By the time Joe Biden became president, Abe’s long stint as PM had ended, as Abe had announced his departure for health reasons two months before the November 2020 election. Nonetheless, Biden had a history with Abe in the Obama administration and, as president, was quick to build upon the legacy of closer relations Abe promoted across the Obama and Trump administrations. Abe’s successor and long-time partner Suga Yoshihide was the first foreign leader Biden hosted at the White House in April 2021, where they promised to “[work] together to take on the challenges from China and on issues like the East China Sea, the South China Sea, as well as North Korea, to ensure a future of a free and open Indo-Pacific.” Their statement also called for “peace and stability across Taiwan Strait,” an issue Abe had become increasingly strident on in the years leading up to his assassination.

It is thus unsurprising that Biden reacted to the news of Abe’s death by saying he was “stunned, outraged, and deeply saddened by the news that my friend Abe Shinzo…was shot and killed while campaigning. This is a tragedy for Japan and for all who knew him.”

The contender

Abe’s long shadow extends beyond current and former presidents as well. Even though polling and scholarly literature shows that American voters rarely prioritize foreign policy—and, as such, presidential contenders rarely speak out on foreign affairs that did not involve the consequences of American foreign policy decision-making (e.g. the botched Afghanistan withdrawal)—Florida’s Republican Governor Ron DeSantis reacted to news of Abe’s death by calling him a “heck of an ally.” DeSantis added: “[Abe] understood freedom. He understood the threat posed by China.”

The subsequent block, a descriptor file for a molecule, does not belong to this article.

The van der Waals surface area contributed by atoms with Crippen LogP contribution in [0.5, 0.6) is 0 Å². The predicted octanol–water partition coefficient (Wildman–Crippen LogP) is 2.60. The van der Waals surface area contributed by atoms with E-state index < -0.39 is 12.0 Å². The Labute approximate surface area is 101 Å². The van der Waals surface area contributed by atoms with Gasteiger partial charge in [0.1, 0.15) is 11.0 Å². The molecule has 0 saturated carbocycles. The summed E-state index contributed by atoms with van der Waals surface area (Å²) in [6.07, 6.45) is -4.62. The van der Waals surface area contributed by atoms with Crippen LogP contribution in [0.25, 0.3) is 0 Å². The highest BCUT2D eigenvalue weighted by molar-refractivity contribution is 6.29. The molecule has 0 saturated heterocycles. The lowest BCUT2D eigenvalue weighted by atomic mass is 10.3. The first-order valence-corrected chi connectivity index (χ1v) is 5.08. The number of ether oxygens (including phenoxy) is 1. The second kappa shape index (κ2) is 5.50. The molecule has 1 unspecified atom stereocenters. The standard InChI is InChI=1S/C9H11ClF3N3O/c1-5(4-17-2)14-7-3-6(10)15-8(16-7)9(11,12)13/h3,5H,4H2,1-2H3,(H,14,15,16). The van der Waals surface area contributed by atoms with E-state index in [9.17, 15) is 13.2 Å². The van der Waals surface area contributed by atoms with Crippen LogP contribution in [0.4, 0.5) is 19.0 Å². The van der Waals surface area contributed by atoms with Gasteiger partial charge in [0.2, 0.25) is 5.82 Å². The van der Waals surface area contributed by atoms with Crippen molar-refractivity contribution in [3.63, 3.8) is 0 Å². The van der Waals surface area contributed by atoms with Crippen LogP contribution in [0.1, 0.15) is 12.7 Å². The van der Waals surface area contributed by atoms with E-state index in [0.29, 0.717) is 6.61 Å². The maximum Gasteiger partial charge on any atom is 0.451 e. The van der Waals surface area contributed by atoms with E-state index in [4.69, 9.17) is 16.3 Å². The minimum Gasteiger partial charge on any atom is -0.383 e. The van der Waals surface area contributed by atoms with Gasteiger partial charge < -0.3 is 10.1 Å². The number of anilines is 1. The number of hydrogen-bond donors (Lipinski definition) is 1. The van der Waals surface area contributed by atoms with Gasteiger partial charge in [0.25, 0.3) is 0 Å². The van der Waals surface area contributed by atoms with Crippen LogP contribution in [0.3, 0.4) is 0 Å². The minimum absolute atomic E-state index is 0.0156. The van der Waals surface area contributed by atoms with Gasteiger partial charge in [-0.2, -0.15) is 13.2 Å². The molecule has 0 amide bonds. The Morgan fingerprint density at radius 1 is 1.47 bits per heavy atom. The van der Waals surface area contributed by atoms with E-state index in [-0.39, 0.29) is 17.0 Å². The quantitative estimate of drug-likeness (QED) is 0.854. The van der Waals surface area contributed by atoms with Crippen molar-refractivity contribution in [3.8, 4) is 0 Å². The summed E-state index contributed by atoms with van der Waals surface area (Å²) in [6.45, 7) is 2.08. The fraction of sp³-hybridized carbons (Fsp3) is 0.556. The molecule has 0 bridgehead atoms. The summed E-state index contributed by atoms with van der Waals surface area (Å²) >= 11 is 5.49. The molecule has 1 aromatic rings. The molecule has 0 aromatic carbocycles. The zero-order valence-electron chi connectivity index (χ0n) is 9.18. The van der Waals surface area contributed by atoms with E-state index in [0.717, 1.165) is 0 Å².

DeSantis made that statement in the context of upcoming meetings between the state of Florida and the Japan Association designed to boost business/investment ties.

However, there may be another context in which DeSantis’ remarks may be read: Based on recent polls, he is the one American political figure likely to disrupt a Biden-Trump rematch in 2024. Best known in the US political scene as a culture warrior who refused to lock down his state in response to the COVID-19 pandemic, DeSantis has also quietly built up a fundraising war chest far in excess of what he needs to win re-election as governor this fall, as well as close ties to major donors outside of Florida.

DeSantis had near-term reasons for his comments on Abe, but with his polling and fundraising on the rise, it certainly did not hurt for him to show that he has his eye on foreign affairs. Signaling affinity for a faithful US ally like Abe is one way to do so.

Japan and beyond

Some analysis of the Biden administration’s foreign policy has noted the incumbent president’s low approval ratings. What confidence, they ask, should US partners in Asia have in embracing Biden’s agendas for the Indo-Pacific, when he may be ousted in 2024 by another “America first” candidate?

This, however, overstates how radical the change during the first Trump administration actually was, at least on foreign policy. That administration’s departures from the status quo on China, Taiwan, and the use of the “Indo-Pacific terminology” reflected a process quietly at work a few years earlier. No wonder these policy choices have since become bipartisan initiatives that the Biden administration decided to carry forward.